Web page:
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Fightin' with Her Feet


 Lilie Mae Bradford was arrested three and a half years before Rosa Parks

Lilie Mae Bradford had backed down from white people her entire life. She stepped off the sidewalk when she crossed their paths, and used the "colored" water fountains, waiting rooms, and toilets.


Our coup d'etat / living on peanuts

Then on May 11, 1951, after a hard day at work, Lilie Mae stepped onto a Montgomery bus, purchased a ticket, and rushed to the "Negro Section" at the back of the bus. She sank into a chair and glanced at her transfer. The driver had made an error. Now, blacks weren't supposed to go around correcting white people's mistakes back then.
 Jennifer marks the spot where Rosa Parks was arrested in 1955
But Lilie Mae Bradford decided to stand up for her rights. She marched up the aisle through the "White Section" of the bus and asked for another transfer. He took one look at her and yelled: "Nigger, go to the back of the bus where you belong!"

Lilie Mae simply said, "If you give me my money back, I'll go back," then sat in the front, alongside whites.


Silence swept through the bus. When Lilie Mae refused to move a second time, he called the police and had her put in jail.

"I knew sooner or later I'd be arrested," Lilie Mae, now 70, told Jennifer and me. "I just couldn't adjust to the system. I wanted to be free."

During the boycott, many blacks volunteered their services as taxi drivers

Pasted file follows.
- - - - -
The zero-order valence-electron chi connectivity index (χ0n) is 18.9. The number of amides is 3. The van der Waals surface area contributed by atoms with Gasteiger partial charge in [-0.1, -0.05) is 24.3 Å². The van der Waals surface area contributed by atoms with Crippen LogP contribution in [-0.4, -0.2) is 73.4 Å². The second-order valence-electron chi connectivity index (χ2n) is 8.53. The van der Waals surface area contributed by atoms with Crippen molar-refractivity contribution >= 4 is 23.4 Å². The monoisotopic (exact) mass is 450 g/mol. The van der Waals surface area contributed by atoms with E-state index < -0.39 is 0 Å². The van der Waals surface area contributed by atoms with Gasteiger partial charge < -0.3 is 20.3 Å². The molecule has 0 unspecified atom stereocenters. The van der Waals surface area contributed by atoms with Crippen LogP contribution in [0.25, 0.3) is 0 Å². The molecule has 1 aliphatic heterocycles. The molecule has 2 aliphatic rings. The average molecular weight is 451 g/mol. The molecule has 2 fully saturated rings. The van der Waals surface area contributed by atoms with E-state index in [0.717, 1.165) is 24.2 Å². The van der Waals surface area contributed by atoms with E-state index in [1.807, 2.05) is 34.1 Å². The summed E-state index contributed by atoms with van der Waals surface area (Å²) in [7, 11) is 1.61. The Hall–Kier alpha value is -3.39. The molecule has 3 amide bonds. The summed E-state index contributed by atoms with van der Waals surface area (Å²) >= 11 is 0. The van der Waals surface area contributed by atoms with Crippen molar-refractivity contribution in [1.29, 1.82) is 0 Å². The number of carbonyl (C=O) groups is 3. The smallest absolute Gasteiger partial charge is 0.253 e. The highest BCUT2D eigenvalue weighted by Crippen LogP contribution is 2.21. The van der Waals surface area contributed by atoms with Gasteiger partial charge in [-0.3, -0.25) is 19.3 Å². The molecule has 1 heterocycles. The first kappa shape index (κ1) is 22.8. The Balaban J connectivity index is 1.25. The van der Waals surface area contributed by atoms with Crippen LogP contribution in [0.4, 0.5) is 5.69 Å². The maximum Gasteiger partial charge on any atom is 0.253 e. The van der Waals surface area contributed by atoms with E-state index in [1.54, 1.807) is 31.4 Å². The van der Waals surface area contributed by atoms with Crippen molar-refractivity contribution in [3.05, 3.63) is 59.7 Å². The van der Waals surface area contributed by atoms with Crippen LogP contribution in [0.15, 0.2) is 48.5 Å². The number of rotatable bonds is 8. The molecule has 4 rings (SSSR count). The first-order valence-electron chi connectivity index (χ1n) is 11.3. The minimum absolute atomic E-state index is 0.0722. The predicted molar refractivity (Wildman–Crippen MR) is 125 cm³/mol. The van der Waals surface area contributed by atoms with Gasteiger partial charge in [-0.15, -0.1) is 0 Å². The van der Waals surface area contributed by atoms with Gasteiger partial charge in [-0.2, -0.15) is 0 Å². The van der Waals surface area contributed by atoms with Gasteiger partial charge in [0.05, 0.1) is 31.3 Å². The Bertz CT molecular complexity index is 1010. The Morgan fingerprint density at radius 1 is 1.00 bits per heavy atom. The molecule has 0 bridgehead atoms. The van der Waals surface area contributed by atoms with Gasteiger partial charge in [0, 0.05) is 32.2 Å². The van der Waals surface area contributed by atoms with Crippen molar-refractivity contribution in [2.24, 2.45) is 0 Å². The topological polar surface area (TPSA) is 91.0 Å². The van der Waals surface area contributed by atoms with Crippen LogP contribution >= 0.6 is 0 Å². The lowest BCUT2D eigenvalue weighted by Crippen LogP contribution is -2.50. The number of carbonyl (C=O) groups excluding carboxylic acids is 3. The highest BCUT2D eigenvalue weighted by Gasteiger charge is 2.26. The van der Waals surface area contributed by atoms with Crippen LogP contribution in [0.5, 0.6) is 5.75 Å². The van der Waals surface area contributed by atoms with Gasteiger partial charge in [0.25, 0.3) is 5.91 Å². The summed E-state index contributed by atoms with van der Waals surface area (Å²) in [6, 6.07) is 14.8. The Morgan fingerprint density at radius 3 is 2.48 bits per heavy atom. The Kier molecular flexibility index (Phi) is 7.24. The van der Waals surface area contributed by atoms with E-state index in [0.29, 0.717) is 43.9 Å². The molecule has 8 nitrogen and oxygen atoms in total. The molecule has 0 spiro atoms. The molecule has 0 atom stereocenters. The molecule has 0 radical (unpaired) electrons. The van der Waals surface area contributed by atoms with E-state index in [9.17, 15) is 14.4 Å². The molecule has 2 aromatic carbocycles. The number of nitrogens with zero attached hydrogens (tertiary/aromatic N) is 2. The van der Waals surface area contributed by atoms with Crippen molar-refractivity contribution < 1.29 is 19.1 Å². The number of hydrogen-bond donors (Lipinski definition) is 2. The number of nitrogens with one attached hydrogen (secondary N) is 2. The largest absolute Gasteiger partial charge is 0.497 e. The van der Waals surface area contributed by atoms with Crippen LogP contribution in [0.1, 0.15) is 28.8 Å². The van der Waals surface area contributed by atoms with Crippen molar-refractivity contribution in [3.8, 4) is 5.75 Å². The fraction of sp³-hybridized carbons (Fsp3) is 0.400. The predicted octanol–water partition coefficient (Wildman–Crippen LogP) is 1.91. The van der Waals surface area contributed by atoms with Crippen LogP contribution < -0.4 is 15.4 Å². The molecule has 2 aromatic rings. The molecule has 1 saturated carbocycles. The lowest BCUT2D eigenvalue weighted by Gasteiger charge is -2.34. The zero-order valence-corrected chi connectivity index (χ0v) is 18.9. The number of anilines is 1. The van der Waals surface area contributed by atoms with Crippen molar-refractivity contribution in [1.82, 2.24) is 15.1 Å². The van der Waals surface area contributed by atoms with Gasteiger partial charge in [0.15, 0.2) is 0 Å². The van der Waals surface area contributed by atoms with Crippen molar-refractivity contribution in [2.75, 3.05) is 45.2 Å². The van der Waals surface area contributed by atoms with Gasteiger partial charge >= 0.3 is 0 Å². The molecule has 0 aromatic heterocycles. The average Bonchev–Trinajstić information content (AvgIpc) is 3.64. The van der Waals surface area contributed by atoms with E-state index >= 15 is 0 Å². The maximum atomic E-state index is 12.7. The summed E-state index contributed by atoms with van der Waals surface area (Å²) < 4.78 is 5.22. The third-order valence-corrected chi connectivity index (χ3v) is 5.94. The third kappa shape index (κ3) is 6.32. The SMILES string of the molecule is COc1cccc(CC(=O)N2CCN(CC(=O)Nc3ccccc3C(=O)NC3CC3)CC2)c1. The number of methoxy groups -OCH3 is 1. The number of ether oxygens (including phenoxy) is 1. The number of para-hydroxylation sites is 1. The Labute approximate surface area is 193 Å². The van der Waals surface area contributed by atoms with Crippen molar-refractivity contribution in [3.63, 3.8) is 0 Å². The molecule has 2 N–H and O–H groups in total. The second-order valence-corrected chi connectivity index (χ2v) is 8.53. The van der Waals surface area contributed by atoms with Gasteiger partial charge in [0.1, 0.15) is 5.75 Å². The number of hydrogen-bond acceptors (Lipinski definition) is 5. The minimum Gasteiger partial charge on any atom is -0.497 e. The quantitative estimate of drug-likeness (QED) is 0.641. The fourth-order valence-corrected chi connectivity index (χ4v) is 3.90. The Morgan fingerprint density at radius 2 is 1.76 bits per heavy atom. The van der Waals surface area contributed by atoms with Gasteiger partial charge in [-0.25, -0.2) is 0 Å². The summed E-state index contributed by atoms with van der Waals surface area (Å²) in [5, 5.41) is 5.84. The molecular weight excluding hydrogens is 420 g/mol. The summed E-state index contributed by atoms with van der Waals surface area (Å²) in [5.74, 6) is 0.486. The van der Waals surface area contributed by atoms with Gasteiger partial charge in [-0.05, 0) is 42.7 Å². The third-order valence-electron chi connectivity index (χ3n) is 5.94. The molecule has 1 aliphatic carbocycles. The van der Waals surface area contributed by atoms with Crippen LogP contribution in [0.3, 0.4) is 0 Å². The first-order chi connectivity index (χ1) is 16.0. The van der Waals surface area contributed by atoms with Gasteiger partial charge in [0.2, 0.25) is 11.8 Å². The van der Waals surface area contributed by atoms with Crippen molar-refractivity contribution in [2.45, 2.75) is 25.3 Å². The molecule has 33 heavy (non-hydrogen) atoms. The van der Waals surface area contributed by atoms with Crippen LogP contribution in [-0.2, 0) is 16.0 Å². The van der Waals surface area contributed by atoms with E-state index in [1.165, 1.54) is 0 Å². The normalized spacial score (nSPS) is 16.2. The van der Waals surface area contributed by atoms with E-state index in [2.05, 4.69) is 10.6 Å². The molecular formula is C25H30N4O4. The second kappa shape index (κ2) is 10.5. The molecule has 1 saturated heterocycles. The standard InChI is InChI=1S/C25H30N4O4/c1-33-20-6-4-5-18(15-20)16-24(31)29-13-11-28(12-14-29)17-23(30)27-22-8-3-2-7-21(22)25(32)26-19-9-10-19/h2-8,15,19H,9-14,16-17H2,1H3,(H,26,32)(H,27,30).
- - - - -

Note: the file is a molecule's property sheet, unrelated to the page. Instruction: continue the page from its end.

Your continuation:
Lilie Mae didn't realize it at the time, but she had taken her first step down the road to freedom. Soon, she would be joined by thousands of people in the Civil Rights Movement.

The movement started when Rosa Parks refused to give up her bus seat to a white man on December 1, 1955. Although Lilie Mae and many others had been arrested for the same "crime," the NAACP (National Association for the Advancement of Colored People) put the spotlight on Rosa. They asked blacks to boycott Montgomery's buses until they won their freedom.

Thousands of blacks joined together to change the system. The city buses were almost empty. The Montgomery Bus Boycott had officially begun.

Martin Luther King received numerous death threats during the boycott and his porch was bombed

Dr. Martin Luther King, Jr. and the Montgomery Improvement Association wrote a set of demands. The boycott would continue until those demands were met.

"It took about an hour and a half for me to walk to work, each way," Lilie Mae remembered. "If it was raining, I'd have to take a city taxi, which cost me half of what I earned. But it was worth the sacrifice."

Soon, the buses were losing $3,000 a day, and downtown businesses were hurting.

White segregationists planted bombs in black churches and homes -- including Dr. King's. But he urged people to continue the protest.

Even today, Montgomery's buses help spread the word

"We have known humiliation, we have known abusive language…and we decided to raise up only with the weapon of protest. We must use the weapon of love. We must have compassion and understanding for those who hate us," he said.

In November 1956, the Supreme Court outlawed segregation on local buses. After 381 days of protest, blacks could finally ride buses as equal citizens.

The Montgomery Bus Boycott showed the world that African Americans had had enough. The Civil Rights Movement had begun.


Please email me at: stephanie@ustrek.org


Links to Other Dispatches

Jennifer - No, it's not a warzone. It's Selma, Alabama
Neda - The dream that inspired a nation